It feels as if it was only yesterday that we were thinking about 2015 and what we wanted to achieve. The time seems to have flashed past and as we reach the end of this year we reflect on what has happened to us and to others in the past months. For many it has been an extremely difficult year with conflict and displacement; with change and confusion; loss and bereavement and other things which challenge our resilience and sense of hope.
But this is a time of light and expectation; of looking forward and to harnessing our strengths to meet the challenges of the next year. Which will, no doubt, pass just as quickly as previous ones or perhaps this is a phenomenon that comes to us as we grow older.
It is a time to refresh our spirit which draws together the things which matter most to us; which give us a sense of meaning and purpose and the way in which we view the world. For FiOP spirituality, however we define it for ourselves, is the glue which binds us and gives us a connection with the wider world.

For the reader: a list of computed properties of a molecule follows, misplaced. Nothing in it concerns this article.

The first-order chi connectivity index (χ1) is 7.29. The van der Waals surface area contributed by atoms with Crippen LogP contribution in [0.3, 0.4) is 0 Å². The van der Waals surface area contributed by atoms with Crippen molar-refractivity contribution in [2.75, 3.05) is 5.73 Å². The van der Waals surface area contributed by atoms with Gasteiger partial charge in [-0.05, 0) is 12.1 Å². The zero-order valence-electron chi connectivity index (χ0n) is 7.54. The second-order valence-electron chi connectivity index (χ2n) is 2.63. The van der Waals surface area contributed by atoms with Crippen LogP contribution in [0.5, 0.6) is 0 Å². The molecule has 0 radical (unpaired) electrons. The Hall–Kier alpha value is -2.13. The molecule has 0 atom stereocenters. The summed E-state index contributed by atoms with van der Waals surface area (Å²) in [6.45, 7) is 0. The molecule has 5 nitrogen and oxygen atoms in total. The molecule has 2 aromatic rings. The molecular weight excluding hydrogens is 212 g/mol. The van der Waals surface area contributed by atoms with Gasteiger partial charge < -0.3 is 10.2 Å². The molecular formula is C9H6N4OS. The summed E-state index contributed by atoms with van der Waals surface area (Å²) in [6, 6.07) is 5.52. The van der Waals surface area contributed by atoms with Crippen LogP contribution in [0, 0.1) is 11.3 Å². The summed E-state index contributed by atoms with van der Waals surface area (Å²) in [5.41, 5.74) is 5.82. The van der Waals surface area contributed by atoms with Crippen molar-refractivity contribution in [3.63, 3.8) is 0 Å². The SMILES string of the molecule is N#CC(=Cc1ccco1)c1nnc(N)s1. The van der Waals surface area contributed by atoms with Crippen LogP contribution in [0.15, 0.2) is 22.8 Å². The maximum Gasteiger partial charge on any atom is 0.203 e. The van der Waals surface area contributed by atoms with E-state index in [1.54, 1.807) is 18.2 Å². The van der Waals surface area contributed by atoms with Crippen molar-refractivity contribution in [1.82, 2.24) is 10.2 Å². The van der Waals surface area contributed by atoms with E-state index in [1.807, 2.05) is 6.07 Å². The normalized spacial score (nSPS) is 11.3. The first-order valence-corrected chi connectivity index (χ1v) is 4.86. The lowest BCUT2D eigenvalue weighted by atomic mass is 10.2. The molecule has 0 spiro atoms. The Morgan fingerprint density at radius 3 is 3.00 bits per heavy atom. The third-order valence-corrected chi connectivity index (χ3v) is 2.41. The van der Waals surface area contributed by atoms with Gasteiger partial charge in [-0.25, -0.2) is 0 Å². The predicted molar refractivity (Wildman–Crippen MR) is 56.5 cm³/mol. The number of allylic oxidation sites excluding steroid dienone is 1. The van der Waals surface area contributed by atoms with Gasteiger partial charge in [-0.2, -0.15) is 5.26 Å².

We want to make sure that this element of our lives is reflected in the way services and policies are developed; the way in which we treat each other; how we empower those who are more vulnerable and how we enhance a sense of well-being. Never shy of a challenge we know there is much to do as we progress work on dementia friendly faith communities; consider how spiritual care can be enhanced in continuing care unit; how we encourage people to consider that understanding their own spirituality can enhance the way they treat other people.
As we approach the New Year suggestions stimulated by Edward Hays as to how we might travel have resonance:
- face the unknown and see it as an adventure
- travel simply and take joy and hardship as they come
- open our ears, eyes and minds and heart to new experiences
All our good wishes for Christmas and for a peaceful, fruitful and fulfilling 2016.